EU commission president says Europe will strengthen its borders, but doubts persist

European Commission President Ursula von der Leyen speaks during a media conference at an EU summit in Brussels on Thursday, Feb. 9, 2023. (AP Photo/Olivier Matthys)
By Dénes Albert
3 Min Read

The European Union will reinforce its external borders and take steps to prevent illegal migration flows, European Commission President Ursula von der Leyen said in Brussels after a one-day summit of EU leaders on Friday morning.

Speaking at a press conference, von der Leyen said: “Migration is a European challenge that requires a European response. We must act together.”

“Learning from previous waves of migration, EU countries must act together. If the EU and its member states do so, there is no challenge that Europe cannot overcome,” she said.

Von der Leyen said that member state leaders had agreed to take a number of immediate, concrete, and practical steps, including increasing EU funding for border protection equipment such as vehicles, watchtowers, and surveillance technology, according to a report from Mandiner. They also stressed the need to complete the EU’s migration and asylum pact, which, as Remix News previously reported, is mostly a pro-migration package.

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However, there are already doubts she will follow through with any increased border protection, given the EU’s pro-migration stance and harassment of countries, such as Italy and Hungary, whenever they attempt to control their borders

In fact, French National Rally parliamentary leader Marine Le Pen said in 2020 that the EU’s migration pact is the “suicide of Europe” and could add tens of millions of migrants to the continent.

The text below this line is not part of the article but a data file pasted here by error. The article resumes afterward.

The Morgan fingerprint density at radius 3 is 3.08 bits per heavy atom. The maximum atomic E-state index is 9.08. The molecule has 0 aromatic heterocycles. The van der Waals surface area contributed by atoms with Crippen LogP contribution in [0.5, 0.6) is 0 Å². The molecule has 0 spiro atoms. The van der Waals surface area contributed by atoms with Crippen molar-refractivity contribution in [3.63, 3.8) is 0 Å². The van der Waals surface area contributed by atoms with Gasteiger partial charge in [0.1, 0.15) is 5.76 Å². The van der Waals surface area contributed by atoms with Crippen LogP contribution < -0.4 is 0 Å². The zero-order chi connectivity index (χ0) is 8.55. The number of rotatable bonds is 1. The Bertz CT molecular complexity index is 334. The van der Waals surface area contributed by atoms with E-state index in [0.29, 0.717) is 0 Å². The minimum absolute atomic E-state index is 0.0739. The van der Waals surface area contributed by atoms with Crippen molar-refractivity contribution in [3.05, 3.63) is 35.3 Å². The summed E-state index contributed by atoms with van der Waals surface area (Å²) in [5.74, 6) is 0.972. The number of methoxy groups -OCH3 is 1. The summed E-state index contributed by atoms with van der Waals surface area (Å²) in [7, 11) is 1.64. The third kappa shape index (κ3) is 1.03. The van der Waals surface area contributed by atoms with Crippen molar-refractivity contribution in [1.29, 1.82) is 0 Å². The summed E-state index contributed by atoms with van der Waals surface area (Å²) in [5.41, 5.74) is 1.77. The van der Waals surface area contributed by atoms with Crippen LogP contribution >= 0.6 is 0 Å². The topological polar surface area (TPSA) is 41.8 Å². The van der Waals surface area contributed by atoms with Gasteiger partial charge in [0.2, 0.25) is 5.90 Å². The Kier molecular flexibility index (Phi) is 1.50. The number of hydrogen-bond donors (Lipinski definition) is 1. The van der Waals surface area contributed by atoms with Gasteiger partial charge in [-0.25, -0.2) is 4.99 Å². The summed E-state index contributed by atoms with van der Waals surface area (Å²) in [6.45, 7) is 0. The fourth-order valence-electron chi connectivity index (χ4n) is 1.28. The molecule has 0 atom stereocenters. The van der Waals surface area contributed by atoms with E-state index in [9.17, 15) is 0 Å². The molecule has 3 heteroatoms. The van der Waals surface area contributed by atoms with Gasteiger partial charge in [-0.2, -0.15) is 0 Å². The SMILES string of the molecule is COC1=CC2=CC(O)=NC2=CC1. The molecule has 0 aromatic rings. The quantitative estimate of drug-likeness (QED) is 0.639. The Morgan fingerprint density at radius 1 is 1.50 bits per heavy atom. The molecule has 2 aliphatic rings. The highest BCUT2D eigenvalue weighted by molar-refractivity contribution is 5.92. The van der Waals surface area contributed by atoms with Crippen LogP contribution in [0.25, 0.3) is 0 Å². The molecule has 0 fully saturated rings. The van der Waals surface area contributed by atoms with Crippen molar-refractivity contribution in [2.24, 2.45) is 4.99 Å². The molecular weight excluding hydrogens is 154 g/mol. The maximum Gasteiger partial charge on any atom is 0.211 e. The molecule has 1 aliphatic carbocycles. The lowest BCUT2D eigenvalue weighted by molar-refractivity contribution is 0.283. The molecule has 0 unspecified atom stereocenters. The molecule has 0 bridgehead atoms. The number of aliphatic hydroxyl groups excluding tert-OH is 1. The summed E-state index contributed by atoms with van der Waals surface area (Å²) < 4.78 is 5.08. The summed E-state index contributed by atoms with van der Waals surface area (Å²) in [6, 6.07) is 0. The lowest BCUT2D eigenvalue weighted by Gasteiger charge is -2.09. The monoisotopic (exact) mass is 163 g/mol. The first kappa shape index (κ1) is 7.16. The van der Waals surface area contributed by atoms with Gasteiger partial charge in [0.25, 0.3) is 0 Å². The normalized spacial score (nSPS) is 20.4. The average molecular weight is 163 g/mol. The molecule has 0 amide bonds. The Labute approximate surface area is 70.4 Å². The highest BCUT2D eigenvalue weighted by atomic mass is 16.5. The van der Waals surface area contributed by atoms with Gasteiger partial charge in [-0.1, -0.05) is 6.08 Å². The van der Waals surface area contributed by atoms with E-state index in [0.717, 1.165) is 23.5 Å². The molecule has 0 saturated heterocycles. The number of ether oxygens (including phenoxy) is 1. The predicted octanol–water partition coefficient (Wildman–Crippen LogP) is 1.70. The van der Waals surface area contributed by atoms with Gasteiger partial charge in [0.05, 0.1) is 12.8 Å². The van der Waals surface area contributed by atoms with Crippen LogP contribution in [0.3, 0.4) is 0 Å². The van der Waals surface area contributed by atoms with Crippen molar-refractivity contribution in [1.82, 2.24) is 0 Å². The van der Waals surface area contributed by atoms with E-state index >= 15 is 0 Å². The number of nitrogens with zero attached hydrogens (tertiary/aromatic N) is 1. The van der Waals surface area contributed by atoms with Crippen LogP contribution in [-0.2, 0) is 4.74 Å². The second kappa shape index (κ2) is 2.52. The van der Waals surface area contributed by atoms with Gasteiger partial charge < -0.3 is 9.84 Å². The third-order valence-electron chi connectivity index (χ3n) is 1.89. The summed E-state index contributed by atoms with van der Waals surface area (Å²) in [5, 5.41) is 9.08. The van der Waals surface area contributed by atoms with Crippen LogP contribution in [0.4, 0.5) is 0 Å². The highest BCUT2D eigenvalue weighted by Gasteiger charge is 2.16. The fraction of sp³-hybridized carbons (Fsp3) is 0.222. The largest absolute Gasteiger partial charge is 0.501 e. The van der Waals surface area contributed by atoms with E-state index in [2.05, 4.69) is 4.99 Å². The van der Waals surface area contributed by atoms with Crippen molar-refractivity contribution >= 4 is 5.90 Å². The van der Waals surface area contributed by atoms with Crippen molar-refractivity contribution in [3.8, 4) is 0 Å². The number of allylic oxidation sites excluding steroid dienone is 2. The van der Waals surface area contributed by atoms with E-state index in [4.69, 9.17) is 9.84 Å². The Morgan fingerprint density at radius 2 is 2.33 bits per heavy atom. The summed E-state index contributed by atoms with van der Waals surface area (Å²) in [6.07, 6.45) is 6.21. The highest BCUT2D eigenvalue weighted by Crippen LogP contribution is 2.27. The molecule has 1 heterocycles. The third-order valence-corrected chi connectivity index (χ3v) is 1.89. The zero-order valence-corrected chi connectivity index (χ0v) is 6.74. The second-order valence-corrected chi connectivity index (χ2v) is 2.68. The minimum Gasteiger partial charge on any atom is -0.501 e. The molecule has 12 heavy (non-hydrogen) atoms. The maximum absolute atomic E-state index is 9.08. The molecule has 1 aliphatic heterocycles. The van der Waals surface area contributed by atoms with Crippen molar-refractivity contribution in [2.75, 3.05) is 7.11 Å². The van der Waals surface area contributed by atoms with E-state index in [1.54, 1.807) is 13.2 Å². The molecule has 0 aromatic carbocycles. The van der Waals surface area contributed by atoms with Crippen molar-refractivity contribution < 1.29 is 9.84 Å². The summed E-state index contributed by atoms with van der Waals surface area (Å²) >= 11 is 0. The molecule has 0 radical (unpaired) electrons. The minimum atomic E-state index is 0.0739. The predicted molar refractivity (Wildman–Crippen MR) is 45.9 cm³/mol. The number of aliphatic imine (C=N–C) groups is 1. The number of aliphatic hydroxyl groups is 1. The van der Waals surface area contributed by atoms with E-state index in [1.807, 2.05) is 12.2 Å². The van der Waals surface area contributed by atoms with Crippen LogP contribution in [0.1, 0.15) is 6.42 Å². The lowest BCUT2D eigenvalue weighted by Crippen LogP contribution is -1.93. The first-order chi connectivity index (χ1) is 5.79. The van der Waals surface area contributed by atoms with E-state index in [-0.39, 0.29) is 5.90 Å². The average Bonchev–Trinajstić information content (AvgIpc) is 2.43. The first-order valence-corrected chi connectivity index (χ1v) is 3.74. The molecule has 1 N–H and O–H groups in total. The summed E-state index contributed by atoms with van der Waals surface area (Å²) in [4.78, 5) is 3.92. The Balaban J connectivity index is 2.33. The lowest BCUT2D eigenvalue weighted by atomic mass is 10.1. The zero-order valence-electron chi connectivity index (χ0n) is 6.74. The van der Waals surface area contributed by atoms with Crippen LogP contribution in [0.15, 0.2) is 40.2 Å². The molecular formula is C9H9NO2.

“The ‘Pact for Migration’ is deceptively humanist, anti-democratic, irreversible, destructive,” she wrote on Twitter. 

As Remix News reported last month, a total of 923,991 asylum applications were registered in the EU’s 27 member states in 2022, representing a 46.5 increase over 2021, according to European Commission data.

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Once again, Germany was the top destination, with the country seeing 226,467 applications. France came in second with 154,597 applications, followed by Spain (116,952) and Austria (108,490).

However, these asylum applications do not include the nearly 5 million Ukrainian refugees who fled into Europe over the course of the year. Germany, for instance, saw anywhere between 1.2 and 1.5 million migrants arrive in the country from Ukraine last year, which has overwhelmed reception centers and led to growing anti-immigration sentiment in the country.

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